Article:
Tuesday, November 3, 2009

The Messenger - Movie Review

The Messenger: The Story of Joan of Arc

I'm not gonna review the movie per say. That's been done to death by better than I. Although I did like it. The plot and portrayal was compelling. The art direction vibrant. Luckily I'm immune to bad, or in this case Milla's non-acting. I want to focus on is it's gaming / inspiration aspects.


I really enjoyed the battle scenes. This quote demonstrates partly why (I think it was meant as a negative.) "there are plenty of decapitations with blood spewing everywhere, severed arms and general random acts of horrific depravity." Featured weapons you don't often see morning stars, spiked armor. But more than that the scenes provide a good sense of battle and warfare. Maybe not historically accurate, it's definitely close enough to be "fantasy accurate". A good compliment to Flesh + Blood.

The "open air", battles in fields are chaotic and ya, a little bloody. But, they're also just a lot of running around and yelling. Most combatants don't die, they run away. The movie really highlights and portrays well the effects of morale. Both breaking, one battle won and another avoided from failed morale. And also, how inspired troops can achieve the seemingly impossible.

The sieges are a different thing all together. On the walls, in the cramped corridors it is brutal, bloody and death is quick. There's (almost) no place to retreat. When your moral breaks you get a spectum in the stomach.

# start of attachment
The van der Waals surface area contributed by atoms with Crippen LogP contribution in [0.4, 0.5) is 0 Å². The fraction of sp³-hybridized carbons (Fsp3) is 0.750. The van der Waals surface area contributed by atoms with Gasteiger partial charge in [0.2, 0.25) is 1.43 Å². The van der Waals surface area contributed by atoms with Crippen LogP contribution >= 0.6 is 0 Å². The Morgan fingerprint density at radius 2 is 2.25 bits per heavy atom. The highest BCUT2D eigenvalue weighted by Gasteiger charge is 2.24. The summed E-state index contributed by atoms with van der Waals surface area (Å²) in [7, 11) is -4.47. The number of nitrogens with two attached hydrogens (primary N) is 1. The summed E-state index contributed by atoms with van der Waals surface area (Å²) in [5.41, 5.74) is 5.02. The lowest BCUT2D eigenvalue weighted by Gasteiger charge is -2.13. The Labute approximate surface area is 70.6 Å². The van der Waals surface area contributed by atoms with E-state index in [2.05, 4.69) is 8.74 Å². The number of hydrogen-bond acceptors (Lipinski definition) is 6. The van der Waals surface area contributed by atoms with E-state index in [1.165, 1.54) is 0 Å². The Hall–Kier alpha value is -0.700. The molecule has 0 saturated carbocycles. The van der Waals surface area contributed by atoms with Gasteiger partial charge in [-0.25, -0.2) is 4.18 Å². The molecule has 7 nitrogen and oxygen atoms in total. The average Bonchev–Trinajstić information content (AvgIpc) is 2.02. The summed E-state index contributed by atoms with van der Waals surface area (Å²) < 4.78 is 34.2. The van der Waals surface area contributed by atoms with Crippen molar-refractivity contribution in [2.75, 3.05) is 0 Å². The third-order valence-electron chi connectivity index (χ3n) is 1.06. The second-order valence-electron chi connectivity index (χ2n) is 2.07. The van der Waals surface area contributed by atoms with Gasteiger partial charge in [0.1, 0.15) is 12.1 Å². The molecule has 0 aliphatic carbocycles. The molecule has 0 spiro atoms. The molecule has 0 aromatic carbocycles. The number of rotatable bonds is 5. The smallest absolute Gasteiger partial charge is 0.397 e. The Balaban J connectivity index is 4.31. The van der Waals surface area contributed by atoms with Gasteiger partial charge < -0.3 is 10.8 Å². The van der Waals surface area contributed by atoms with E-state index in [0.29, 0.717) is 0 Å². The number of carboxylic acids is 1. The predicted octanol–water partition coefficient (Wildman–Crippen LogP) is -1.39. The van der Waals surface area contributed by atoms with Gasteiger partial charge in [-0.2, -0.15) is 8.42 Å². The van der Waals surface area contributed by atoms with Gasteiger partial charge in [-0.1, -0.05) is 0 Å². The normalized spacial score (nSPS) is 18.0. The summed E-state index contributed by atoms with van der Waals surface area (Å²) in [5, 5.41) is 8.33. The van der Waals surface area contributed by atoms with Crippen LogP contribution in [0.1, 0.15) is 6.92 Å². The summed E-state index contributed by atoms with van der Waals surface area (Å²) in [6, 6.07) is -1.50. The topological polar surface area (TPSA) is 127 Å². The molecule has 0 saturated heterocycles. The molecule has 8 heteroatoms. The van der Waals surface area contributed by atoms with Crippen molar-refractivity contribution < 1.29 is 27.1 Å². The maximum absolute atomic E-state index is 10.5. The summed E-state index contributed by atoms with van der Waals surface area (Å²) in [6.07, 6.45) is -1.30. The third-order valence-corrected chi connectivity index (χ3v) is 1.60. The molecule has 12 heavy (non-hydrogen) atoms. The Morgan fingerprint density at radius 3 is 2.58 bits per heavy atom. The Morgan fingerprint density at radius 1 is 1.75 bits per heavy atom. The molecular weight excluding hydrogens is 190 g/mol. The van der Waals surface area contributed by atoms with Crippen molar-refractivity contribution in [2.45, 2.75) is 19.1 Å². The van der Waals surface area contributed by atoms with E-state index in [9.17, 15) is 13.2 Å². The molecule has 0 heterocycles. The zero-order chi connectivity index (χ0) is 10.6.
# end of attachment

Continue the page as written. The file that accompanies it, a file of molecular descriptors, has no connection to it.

Throughout it all the "party" Joan and her lieutenants are running around, organizing troops, bashing heads, doing their own thing while the mass combat rages on around them.

Great methods and inspiration for running a battle or a whole "war campaign". For the players, it's all honor and fun, riding horses around the battle field, banners fluttering in the winds. Until there's a castle or tower to besiege. Then it's time to get all Stalingrad on their asses.

An Aside on Morale
Morale is a very important mechanic/flavor that got lost somewhere along the editions of D&D. Most combat should not be to the death, last man/creature standing. Besides creating more varied and interesting outcomes moral is an important compliment to not always having level appropriate encounters. In addition it opens up another avenue for smart, creative players. If you can bluff (put the dice down, I don't mean a skill check) or scare your adversary into leaving, you win. Without risking your life!

Cool Siege Weapons

The Fortifications of Tourelles are just plain bad ass. The multiple towers, gates, construction is neat. The defenses include boiling oil, murder holes, spinning chain blades (which unlike what some numskull critic thinks I'm fairly certain are historical), tubes in the walls just large enough for foot and half wide stone balls with horizontal exit holes at ground level and the Porcupine.

Ah, the beautiful Porcupine. A large block of wood with 3 rows of 10 holes each. Into which are slotted bolts. Crank the tension, balista like mechanism, hit the trigger and swoosh thirty crossbow bolts are sticking out of your attackers. This thing could be pushed around and the main gate had 30 holes in it so that the Porcupine could be fired through the door at whomever was trying to smash it down. The Orcs/Goblins in some dungeon of mine are certainly gonna have a Porcupine.

Enough words, Just watch.

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